Srećko Latal / 1 Sep, 2020
The paper assesses the impact of COVID-19 on different external influences, which have already been steadily increasing in recent years, in the six Western Balkan countries. It offers insights into different forms and levels of engagement by Russia, China, Turkey as well as the US and the EU, establishing a better understanding of their agendas and strategies, and also providing data for future research on and analyses of this topic.
The Balkans, like the rest of the world, was shocked and humbled by the outbreak of COVID-19 crisis early this year. Yet this proved to be just the calm before the storm, as ethnic, religious, political, security, economic and social tensions increased across the region as soon as April. This escalation was mostly related to political quarrels caused by the fact that most Balkan countries were scheduled to hold general or local elections in the course of 2020.
The Coronavirus pandemic has intensified the years-long competition of key global actors for power and influence in the region. China, the EU, Gulf countries, Russia, the USA and Turkey all rushed to help Balkan countries, but also tried to use this opportunity to strengthen their positions in this region in their ongoing geopolitical games. While China and the Gulf countries focused mainly on humanitarian and economic issues, centre stage was eventually taken by Russia and Turkey’s renewed aggressive attitudes in the region, as well as by the White House’s attempt to broker a slap-dash agreement between Kosovo and Serbia.
As a series of violent demonstrations shook Serbia and Montenegro in recent months, their officials and media complained about what they said was direct Russian involvement in the organization of protests. Russian officials denied these allegations, but several experts warned that Russia is indeed trying to use all of its resources in the Balkans to stop or even reverse the expansion of NATO and the EU in the region. Some blamed Russia for trying to prevent a Kosovo-Serbia deal in order to maintain its own influence in the Balkans. Others said Russian “pan-Slavic” ambitions were focused on using the EU and US’s internal problems and divisions to unite all Slavic nations under Russian command.
The Turkish role in the Balkans has been eclipsed in recent months by Ankara’s increasingly aggressive behaviour in the Mediterranean and Middle East, including in the wars in Syria and Libya. Nevertheless, recent findings reveal that Turkish nationals connected with Erdoğan's regime have been establishing a foothold for criminal and/or paramilitary networks in the Balkans since early 2020, which raises questions about Ankara’s engagement in and plans for the region.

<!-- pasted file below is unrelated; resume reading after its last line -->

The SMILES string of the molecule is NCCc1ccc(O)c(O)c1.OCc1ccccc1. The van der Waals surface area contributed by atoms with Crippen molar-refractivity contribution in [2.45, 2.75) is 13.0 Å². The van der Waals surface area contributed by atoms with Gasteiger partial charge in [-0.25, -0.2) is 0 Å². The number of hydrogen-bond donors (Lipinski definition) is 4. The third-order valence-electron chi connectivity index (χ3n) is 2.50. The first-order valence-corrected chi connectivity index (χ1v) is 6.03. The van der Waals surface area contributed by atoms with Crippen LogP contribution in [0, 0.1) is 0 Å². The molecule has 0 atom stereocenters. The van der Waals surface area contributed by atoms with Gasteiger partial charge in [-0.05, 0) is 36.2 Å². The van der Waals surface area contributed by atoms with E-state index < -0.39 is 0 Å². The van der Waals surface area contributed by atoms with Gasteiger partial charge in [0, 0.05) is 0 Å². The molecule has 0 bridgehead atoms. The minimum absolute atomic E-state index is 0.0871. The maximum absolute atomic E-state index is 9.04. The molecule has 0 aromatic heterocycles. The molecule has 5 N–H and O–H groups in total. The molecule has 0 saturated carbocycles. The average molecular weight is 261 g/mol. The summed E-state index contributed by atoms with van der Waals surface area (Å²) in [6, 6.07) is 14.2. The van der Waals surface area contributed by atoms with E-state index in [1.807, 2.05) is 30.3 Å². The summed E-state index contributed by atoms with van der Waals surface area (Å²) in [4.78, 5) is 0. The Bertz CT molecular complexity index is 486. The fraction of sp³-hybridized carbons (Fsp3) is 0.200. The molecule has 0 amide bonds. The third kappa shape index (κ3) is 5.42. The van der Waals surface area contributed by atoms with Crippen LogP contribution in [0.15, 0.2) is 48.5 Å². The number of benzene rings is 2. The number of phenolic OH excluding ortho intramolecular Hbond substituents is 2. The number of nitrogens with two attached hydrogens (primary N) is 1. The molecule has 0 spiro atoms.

COVID-19 crisis also saw a further shift in US policy towards the region, continuing a trend which first became visible with the last US presidential elections in 2016. While on the one hand the US provided considerable and transparent financial assistance to all Balkan countries, on the other this was overshadowed and tainted by the White House attempt to push through a slap-dash deal between Kosovo and Serbia. Strong pressure from the special US envoy for Serbia-Kosovo talks, Richard Grenell, undermined the Kosovar government’s ability to deal with the pandemic and eventually led to the toppling of Kosovar Prime Minister Albin Kurti.
This rollercoaster of developments continued on an almost daily basis, threatening to push the Balkans over the edge towards further destabilization and possibly new ethnic or social conflicts. Although these dynamics prevent any reliable long-term analysis, most experts agree that in this situation only the EU has the capacity to gradually stabilize and normalize the Balkans.
Whether the EU will now succeed at what it has been failing to do for the past 15 years will be known by this fall, when the EU is expected to produce the long awaited “Marshall Plan” for the region. This plan will outline a set of reforms and other conditions under which Balkan countries will be able to use a combination of grants and loans worth 3.3 billion euro, which the EU earmarked for the Balkans back in April. Yet the EU will have to tread very carefully and wisely if it wants to make good use of this opportunity; otherwise local, regional and geopolitical quarrels in the Balkans will likely continue escalating, with potentially devastating consequences.